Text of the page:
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Texas City Newspapers: Preserving History One Page at a Time
There’s a treasure hidden away in a couple dozen boxes stored in the Moore Memorial Public Library Archive: old newspapers. These newspapers date back to 1909. Some of them are in surprisingly good shape, while others are deteriorating and soon may be mere piles of dust. Most of them have reached a stage in their existence where they should not be handled too much anymore. So, the need has arisen to digitize the papers to preserve their valuable information and make them easily available to the public.
Libraries began using microfilm regularly in the 1930s to preserve newspapers mainly as a space-saving tool. An entire year’s worth of A newspaper could be stored on one reel of microfilm. Then patrons would use the microfilm readers to view the contents on the reels. This system was great — for the era. The downside to old microfilm is that the image resolution is often low, and these films are beginning to degrade and deteriorate. Skimming through microfilm reels is not very research friendly by computer-age standards. One way of making text items research-friendly is with Optical Character Recognition (OCR). However, despite it being possible (with the right equipment and software) to use microfilm images to create digitized versions with OCR, the microfilm’s low resolution usually results in a poor OCR read. This makes the original newspapers the best option for modern preservation techniques. Technology has advanced so much, that OCR programs make most newspaper text searchable and sometimes damages can even be “repaired” in the scanned images.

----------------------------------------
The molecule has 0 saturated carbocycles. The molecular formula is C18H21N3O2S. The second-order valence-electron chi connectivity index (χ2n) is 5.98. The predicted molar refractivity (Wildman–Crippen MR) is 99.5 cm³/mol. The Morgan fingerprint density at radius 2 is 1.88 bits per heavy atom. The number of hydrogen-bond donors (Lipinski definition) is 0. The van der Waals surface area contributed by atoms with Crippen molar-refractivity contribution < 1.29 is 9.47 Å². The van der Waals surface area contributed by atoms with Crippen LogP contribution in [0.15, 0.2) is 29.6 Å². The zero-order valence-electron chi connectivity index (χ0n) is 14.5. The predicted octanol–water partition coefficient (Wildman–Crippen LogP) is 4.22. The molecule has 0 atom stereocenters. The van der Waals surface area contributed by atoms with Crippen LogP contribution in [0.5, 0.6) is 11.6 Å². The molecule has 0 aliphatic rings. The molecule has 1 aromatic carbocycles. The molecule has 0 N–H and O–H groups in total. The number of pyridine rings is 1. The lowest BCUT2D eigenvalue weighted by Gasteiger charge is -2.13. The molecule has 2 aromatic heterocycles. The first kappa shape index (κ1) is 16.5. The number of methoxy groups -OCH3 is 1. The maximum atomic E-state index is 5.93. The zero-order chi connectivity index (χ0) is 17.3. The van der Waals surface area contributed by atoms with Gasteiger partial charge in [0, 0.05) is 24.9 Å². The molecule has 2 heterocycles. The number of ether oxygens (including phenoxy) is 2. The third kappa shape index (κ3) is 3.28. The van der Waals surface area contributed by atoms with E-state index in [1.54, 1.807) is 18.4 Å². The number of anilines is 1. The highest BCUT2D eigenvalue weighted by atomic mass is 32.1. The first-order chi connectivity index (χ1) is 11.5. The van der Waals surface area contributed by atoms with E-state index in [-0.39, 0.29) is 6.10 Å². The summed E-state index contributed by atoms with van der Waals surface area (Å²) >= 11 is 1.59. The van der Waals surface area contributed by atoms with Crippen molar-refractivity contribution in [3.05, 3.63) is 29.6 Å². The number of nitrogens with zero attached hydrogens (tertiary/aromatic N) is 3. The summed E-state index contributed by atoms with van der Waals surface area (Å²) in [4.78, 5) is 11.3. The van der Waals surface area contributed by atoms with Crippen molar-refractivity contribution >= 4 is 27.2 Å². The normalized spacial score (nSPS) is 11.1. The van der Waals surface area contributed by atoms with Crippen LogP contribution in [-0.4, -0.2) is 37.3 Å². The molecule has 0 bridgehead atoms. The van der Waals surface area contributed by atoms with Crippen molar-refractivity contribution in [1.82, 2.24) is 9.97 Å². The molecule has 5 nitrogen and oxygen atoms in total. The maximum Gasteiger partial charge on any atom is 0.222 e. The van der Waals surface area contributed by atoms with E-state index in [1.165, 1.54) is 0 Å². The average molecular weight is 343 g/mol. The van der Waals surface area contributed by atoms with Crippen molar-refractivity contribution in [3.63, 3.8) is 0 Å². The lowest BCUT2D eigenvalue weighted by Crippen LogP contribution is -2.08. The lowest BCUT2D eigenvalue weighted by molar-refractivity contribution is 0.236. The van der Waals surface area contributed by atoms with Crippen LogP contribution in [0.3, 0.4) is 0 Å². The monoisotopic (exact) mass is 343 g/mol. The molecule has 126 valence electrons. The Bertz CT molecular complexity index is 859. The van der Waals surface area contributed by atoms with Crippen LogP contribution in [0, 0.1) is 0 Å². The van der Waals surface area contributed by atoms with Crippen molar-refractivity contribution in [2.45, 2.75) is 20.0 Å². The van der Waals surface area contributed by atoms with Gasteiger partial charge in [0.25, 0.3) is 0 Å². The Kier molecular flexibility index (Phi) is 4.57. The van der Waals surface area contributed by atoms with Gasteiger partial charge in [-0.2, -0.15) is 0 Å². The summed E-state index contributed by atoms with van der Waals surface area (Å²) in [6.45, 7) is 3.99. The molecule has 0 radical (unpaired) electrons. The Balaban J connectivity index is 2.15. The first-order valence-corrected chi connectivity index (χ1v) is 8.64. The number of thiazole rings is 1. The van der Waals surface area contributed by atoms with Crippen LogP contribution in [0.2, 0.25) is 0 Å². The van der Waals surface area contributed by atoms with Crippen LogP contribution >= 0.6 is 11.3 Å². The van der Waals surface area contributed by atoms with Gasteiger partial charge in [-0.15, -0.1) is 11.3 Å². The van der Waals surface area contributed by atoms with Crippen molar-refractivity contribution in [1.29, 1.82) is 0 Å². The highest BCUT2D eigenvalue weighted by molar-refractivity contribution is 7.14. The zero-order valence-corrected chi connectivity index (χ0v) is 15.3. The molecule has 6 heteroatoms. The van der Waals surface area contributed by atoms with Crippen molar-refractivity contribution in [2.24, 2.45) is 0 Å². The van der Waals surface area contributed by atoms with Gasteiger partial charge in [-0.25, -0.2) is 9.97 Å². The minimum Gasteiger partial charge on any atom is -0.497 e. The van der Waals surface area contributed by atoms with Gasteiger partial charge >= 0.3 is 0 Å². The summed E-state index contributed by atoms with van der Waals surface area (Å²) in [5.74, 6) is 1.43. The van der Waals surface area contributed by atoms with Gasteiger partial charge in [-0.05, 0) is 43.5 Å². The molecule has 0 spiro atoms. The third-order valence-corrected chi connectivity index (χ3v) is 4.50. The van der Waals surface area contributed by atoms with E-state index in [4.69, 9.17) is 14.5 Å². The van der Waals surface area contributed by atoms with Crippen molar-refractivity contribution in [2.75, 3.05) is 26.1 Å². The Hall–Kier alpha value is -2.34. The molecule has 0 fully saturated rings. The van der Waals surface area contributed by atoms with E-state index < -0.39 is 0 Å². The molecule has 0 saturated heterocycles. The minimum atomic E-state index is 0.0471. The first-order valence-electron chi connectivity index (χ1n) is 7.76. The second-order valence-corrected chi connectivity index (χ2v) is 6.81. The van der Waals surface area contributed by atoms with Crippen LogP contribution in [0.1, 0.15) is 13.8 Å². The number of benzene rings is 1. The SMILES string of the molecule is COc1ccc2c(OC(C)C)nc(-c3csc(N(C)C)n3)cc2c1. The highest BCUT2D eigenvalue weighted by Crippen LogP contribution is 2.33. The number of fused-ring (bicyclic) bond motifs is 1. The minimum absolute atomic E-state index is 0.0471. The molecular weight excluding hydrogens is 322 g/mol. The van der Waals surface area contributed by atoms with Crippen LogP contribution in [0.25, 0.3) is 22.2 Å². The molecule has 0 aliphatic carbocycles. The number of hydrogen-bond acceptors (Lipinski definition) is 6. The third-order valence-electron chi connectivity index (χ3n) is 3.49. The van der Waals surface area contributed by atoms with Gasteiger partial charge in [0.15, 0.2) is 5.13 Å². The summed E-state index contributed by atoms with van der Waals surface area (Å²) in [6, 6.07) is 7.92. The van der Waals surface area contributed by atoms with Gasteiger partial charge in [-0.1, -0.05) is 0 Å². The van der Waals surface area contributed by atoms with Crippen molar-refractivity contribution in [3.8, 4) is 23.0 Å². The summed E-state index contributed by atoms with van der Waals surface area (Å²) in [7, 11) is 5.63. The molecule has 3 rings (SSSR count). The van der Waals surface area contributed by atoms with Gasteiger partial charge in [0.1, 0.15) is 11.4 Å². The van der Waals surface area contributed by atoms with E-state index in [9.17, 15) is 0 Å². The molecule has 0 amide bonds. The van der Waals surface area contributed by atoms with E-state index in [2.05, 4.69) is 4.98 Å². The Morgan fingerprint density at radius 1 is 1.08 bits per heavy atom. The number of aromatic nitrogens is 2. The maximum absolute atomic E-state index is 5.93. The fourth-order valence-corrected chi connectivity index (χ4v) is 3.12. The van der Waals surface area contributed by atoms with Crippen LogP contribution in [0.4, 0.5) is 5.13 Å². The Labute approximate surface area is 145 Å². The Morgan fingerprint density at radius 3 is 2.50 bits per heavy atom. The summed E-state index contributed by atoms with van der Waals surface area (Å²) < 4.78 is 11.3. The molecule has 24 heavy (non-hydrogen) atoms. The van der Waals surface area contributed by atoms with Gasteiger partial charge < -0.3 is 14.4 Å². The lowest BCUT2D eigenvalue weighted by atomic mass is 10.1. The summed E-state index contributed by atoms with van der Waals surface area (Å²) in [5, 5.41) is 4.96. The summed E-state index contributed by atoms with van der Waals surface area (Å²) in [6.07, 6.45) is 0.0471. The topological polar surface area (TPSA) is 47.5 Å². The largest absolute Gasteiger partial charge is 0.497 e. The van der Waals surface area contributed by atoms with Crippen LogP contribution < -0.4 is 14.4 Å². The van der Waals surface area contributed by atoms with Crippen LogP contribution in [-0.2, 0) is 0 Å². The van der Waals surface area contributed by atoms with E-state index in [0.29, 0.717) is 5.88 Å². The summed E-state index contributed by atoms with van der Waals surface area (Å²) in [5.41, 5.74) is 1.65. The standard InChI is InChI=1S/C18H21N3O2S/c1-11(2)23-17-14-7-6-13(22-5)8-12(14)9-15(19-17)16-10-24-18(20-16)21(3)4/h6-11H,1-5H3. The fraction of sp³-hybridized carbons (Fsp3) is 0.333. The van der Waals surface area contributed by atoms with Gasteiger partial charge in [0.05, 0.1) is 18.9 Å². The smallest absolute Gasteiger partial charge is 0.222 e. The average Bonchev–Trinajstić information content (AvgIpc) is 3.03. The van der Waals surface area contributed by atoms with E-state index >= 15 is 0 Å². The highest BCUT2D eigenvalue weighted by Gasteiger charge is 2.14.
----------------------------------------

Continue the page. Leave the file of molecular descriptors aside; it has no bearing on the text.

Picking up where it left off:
For the last few months, the Moore Memorial Public Library Archive team members have been carefully cataloging, noting conditions of each paper, tracking down missing issues, collaborating with other library archives, and preparing these old newspapers for their journey to the University of North Texas so they can be preserved through the digitization process and will soon be available for online research through The Portal to Texas History website.
(Photo Credit: Brenda L. Broussard for Moore Memorial Public Library)
Published: February 15, 2023